Portfolio yields are expected to decline over the next 12 to 18 months as interest rates remain low. Those declines will be even more pronounced for carriers with growing general account product sales, according to a research note published by Fitch Ratings.
The declines will promote a further shift to riskier asset classes and investments in BBB-rated bonds, the lowest rung considered investment grade, Dafina Dumore, a director with Fitch, said in an interview with InsuranceNewsNet.
“We don’t expect a tremendous shift, it’s more on the margins,” she said.
Risk-averse life and annuity carriers, which are closely regulated, have no intention of placing their solvency in jeopardy, but the industry can expect carriers to alter their risk profiles slightly as carriers trade liquidity for yield.
Private bonds, which made up 28 percent of all bonds in life insurance company portfolios in 2014, rose by 2 percentage points compared with 26 percent in 2010.
Private bonds are issued through a private placement. Private bonds are less liquid than public bonds, which are issued through public markets.
Bond yields for life insurers declined to an average of 4.96 percent last year from 5.76 percent in 2010, Fitch said in its “Net Investment Income Dashboard” report.
The declines would have been even more pronounced had it not been for “make-whole” payments and prepayments on fixed income securities, Fitch also said.
Prepayments provide carriers with a temporary boost in cash flow and the funds are reinvested, but at lower yields since rates have gone down.
In the spring and early summer, market watchers were counting on the Federal Reserve to raise interest rates in the fall. However, the plunge in the stock market over the past two weeks has cast doubt on whether the Fed will follow through with a rate increase.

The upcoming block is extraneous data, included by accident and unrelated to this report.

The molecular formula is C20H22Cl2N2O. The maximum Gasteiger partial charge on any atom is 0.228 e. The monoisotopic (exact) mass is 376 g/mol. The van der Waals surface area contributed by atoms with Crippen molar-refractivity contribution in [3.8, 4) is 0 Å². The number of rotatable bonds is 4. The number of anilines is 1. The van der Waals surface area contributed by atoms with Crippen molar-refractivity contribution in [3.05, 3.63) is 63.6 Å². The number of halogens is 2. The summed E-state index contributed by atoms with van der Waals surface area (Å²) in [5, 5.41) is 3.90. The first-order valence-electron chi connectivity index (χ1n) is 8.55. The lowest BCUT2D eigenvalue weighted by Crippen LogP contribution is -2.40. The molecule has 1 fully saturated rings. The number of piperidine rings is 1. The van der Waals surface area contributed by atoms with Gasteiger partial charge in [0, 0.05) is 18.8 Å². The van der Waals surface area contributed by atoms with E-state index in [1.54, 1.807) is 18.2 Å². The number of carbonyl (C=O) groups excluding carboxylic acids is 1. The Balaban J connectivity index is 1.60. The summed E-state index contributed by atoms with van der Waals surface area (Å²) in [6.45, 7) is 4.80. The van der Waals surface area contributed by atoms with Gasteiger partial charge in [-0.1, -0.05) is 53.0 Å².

Analysts say a slow rise in interest rates would be the ideal scenario as life insurers could simply roll over their fixed-income investments into higher-yielding bonds without the disruption caused by a spike in interest rates.
Rate spikes tempt policyholders to surrender life policies or annuity contracts and reinvest the proceeds in contracts with higher yields.
“If rates increase a modest 25 basis points, I don’t expect a significant increase in surrender activity so liabilities remain stable, but the asset side of the balance sheet improves and reinvested at higher rates,” Dumore said.
In another sign that life insurers are trading liquidity for yield, carriers’ allocation to short-term bonds continued to decline last year from the previous year, while investment in long-term bonds continued its upward trend in 2014 from 2013, the report also said.
“The longer you go out, the less liquid the bond,” Dumore said.
As policyholders surrender their policies in exchange for contracts with higher rates, companies with longer-rated bonds will be more challenged to sell asset to cover the surrenders, she said.
“It’s not a prevailing concern because companies have sufficient liquidity but if there’s rapid increase in rates and they sell, they would have to sell bonds,” she added.
InsuranceNewsNet Senior Writer Cyril Tuohy has covered the financial services industry for more than 15 years. Cyril may be reached at firstname.lastname@example.org.
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